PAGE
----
The Government’s third argument, a fallback position, was that the mandate was not “ordering individuals to buy insurance, but rather as imposing a tax on those who do not buy that product.” Roberts cites previous precedents that “if a statute has two possible meanings, one of which violates the Constitution, courts should adopt the means that does not do so.” On page 31, Roberts writes that “The most straightforward reading of the mandate is that it commands individuals to purchase insurance.” However, he acknowledges the merits of the Government’s contention that the mandate “can be regarded as establishing a condition – not owning health insurance – that triggers a tax” and that the mandate “makes going without insurance just another thing the Government taxes, like buying gasoline or earning income.” (pg. 32) Roberts acknowledges that this interpretation of the mandate is not the most natural one, but cites previous precedent that “The question is not whether that is the most natural interpretation of the mandate, but only whether it is a ‘fairly possible’ one.”
For the purposes of the Constitution, is the individual mandate a tax or an “assessable penalty?” Roberts cites several previous laws in which Congress has shown that it regards a tax and a penalty as two separate entities. He quotes a previous decision, that of Drexel Furniture, which ruled that what distinguishes a penalty from a tax is whether an exaction or payment is punitive. If so, then it is a penalty. The tax imposed by the individual mandate is less than what it would cost someone to buy a policy, indicating that Congress had no intent to impose a punitive penalty. The individual mandate does not have a scienter requirement typically associated with a penalty; that an individual must have intent or knowledge that their action or inaction is against the law. In addition, there is no criminal prosecution if someone does not pay the tax, another indication of Congress’ intention that the mandate is a tax. In the law, there is no requirement to buy an insurance policy; there is only the imposition of a tax if you don’t buy a policy. Roberts also cites an older precedent regarding the child labor law tax. Even though the law called it a tax, the court held that, because it was very punitive, it was a penalty, regardless of what Congress called it. Roberts is continuing to build on previous court decisions to reinforce the court’s policy that, although the court should regard the use of a particular word by Congress as intentional, Congress can not obfuscate the stated intentions of the entirety of a law by attaching a label to a piece of it. On page 12 of the majority opinion, he writes “Congress cannot change whether an exaction is a tax or a penalty for constitutional purposes by describing it as one or the other.”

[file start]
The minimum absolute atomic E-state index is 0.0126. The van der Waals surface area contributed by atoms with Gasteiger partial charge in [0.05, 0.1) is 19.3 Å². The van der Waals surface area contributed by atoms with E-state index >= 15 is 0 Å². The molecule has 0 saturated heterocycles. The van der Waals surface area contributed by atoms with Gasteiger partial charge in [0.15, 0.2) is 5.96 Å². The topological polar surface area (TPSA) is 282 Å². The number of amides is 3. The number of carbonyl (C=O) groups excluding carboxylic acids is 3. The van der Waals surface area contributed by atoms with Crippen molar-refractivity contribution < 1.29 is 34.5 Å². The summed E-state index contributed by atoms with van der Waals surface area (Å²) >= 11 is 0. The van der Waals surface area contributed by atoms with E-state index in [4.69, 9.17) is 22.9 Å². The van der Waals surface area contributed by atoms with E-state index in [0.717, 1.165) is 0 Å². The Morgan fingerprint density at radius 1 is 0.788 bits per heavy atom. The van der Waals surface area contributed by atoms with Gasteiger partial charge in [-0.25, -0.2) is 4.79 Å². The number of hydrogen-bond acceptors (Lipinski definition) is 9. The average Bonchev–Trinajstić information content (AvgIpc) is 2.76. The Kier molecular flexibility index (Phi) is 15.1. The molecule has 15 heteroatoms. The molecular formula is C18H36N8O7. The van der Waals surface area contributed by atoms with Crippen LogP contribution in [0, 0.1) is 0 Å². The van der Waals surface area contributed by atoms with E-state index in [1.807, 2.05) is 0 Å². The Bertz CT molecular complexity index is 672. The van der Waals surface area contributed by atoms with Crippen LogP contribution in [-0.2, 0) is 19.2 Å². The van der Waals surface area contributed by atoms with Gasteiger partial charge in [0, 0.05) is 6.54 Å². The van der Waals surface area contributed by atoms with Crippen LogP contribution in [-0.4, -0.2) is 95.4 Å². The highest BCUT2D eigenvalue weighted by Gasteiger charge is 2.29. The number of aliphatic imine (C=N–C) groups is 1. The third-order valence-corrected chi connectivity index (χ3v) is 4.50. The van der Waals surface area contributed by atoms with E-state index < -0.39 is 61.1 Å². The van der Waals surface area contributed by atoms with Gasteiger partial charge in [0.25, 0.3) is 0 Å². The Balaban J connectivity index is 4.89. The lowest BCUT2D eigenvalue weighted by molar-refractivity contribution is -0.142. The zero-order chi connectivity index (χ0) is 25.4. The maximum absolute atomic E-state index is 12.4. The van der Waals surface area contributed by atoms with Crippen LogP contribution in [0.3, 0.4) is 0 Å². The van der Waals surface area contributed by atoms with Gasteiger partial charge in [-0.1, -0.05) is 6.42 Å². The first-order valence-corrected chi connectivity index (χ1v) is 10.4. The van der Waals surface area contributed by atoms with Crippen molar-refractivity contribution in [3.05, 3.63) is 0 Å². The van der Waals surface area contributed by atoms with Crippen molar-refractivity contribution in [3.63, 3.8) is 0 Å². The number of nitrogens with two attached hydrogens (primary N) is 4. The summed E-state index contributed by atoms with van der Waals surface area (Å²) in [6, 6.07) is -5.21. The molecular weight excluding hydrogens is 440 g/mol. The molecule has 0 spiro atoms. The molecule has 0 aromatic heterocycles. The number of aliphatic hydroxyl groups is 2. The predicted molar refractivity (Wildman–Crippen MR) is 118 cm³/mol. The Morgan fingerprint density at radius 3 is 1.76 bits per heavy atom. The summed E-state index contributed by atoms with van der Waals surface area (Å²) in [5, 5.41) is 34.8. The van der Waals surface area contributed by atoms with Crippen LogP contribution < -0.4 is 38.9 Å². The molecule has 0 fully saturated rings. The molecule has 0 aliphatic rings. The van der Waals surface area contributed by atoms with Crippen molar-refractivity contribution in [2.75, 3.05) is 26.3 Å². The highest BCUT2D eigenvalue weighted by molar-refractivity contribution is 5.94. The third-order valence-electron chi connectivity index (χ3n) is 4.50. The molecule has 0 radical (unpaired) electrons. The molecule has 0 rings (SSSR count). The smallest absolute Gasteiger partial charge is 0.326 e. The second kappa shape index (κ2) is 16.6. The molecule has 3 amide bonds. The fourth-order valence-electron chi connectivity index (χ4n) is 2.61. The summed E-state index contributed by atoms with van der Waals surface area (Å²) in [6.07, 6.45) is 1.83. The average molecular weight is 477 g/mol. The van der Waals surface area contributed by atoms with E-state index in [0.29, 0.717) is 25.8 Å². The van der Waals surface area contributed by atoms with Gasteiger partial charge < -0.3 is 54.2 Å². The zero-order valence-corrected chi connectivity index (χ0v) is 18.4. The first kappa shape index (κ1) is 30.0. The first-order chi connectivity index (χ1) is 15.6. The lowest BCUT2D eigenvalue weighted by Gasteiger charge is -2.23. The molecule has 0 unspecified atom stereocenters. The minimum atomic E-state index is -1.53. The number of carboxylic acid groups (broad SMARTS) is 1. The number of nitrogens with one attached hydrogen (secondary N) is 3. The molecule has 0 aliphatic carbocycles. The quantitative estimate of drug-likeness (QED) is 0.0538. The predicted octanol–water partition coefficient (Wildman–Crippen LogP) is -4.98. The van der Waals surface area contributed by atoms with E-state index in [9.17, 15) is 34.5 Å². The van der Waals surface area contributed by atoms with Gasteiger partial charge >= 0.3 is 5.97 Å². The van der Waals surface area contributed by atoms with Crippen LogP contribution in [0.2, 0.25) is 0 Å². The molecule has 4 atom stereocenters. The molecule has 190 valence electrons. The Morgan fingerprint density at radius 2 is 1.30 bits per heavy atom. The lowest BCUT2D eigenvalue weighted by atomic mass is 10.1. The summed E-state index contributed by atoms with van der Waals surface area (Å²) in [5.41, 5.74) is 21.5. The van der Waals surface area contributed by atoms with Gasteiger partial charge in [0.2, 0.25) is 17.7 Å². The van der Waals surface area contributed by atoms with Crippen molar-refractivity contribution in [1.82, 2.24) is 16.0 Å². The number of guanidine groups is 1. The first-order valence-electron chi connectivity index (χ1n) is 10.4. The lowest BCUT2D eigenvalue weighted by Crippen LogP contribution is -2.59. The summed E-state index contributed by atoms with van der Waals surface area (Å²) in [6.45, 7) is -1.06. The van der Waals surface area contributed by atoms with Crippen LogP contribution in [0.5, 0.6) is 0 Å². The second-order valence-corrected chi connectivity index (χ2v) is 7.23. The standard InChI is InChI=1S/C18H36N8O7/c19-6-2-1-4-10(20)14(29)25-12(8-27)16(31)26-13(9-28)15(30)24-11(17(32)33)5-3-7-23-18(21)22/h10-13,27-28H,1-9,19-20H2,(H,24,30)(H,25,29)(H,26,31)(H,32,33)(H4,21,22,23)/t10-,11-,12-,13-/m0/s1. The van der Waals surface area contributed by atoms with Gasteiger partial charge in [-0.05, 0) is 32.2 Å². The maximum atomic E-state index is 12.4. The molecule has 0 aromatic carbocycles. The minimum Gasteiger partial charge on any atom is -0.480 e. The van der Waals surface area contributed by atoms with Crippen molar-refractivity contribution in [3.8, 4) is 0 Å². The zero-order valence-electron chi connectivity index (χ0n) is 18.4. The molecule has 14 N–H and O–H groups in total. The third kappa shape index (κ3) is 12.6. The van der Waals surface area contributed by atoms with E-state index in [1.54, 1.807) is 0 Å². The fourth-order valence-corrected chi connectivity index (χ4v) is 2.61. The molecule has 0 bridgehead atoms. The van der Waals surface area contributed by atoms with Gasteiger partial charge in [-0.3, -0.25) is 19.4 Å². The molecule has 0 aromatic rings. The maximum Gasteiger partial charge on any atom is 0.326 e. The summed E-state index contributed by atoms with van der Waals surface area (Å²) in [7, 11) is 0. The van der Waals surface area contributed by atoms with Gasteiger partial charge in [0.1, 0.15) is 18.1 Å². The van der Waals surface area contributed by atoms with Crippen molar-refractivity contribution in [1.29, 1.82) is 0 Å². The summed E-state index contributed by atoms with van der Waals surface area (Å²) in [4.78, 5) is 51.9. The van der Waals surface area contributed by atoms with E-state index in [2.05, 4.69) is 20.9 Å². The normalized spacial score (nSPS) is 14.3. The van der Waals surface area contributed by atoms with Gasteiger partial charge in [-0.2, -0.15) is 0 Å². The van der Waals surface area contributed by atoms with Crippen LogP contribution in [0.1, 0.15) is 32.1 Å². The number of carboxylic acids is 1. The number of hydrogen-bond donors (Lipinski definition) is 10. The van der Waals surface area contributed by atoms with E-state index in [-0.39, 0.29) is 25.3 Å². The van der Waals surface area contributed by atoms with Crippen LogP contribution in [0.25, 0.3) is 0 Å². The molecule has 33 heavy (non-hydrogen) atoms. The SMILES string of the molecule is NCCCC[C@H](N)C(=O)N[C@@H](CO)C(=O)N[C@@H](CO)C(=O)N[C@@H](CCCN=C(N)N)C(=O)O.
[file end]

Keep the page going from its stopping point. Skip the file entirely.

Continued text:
Did the Supreme Court even have the authority to hear this case at this time? Did the 1867 Anti-Injunction Act prevent the court from hearing the case till someone actually paid the tax? In finding that the individual mandate can be construed as a tax, Roberts distinguishes between a present tax and a future tax, justifying the Court’s authority to hear the case at this time. The Anti-Injunction Act was designed to prevent a state or any party from “restraining the assessment or collection of tax” (pg. 12 of majority opinion). The tax will not go into effect for two years and no one will actually pay the tax for three years. The suit that the 26 states have brought before the Supreme Court is not intended to delay the collection of this tax; therefore, Roberts rules that the Supreme Court can hear the case.
Although Justice Ginsburg was in the majority, she strongly dissented with Roberts arguments that the individual mandate was unconstitutional under the Commerce clause. Hopefully, I’ll get some time to go into Ginsburg’s arguments as well as the dissenting opinions of Justices Scalia, Kennedy, Thomas and Alito.